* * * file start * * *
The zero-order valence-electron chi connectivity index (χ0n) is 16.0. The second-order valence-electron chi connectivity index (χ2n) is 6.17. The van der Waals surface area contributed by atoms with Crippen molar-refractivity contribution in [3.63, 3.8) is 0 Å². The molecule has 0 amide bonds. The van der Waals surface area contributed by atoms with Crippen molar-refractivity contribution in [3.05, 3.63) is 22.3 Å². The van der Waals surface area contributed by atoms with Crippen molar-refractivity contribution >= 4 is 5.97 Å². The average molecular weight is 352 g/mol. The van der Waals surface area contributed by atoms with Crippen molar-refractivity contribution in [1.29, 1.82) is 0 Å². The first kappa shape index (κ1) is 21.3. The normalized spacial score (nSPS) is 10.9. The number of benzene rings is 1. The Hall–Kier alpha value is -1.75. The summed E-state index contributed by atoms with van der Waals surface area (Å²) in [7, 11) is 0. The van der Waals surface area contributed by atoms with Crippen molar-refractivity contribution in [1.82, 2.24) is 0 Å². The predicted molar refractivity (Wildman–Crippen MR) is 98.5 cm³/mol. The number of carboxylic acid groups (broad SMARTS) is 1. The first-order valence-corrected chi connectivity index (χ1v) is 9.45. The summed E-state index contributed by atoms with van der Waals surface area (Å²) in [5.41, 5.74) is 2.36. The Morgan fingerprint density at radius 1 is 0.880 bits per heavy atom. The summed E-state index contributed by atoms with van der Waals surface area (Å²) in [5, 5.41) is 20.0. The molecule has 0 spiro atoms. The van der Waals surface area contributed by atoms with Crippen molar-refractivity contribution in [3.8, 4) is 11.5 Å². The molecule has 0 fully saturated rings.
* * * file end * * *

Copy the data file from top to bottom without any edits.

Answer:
The zero-order valence-electron chi connectivity index (χ0n) is 16.0. The second-order valence-electron chi connectivity index (χ2n) is 6.17. The van der Waals surface area contributed by atoms with Crippen molar-refractivity contribution in [3.63, 3.8) is 0 Å². The molecule has 0 amide bonds. The van der Waals surface area contributed by atoms with Crippen molar-refractivity contribution in [3.05, 3.63) is 22.3 Å². The van der Waals surface area contributed by atoms with Crippen molar-refractivity contribution >= 4 is 5.97 Å². The average molecular weight is 352 g/mol. The van der Waals surface area contributed by atoms with Crippen molar-refractivity contribution in [1.29, 1.82) is 0 Å². The first kappa shape index (κ1) is 21.3. The normalized spacial score (nSPS) is 10.9. The number of benzene rings is 1. The Hall–Kier alpha value is -1.75. The summed E-state index contributed by atoms with van der Waals surface area (Å²) in [7, 11) is 0. The van der Waals surface area contributed by atoms with Crippen molar-refractivity contribution in [1.82, 2.24) is 0 Å². The predicted molar refractivity (Wildman–Crippen MR) is 98.5 cm³/mol. The number of carboxylic acid groups (broad SMARTS) is 1. The first-order valence-corrected chi connectivity index (χ1v) is 9.45. The summed E-state index contributed by atoms with van der Waals surface area (Å²) in [5.41, 5.74) is 2.36. The Morgan fingerprint density at radius 1 is 0.880 bits per heavy atom. The summed E-state index contributed by atoms with van der Waals surface area (Å²) in [5, 5.41) is 20.0. The molecule has 0 spiro atoms. The van der Waals surface area contributed by atoms with Crippen molar-refractivity contribution in [3.8, 4) is 11.5 Å². The molecule has 0 fully saturated rings.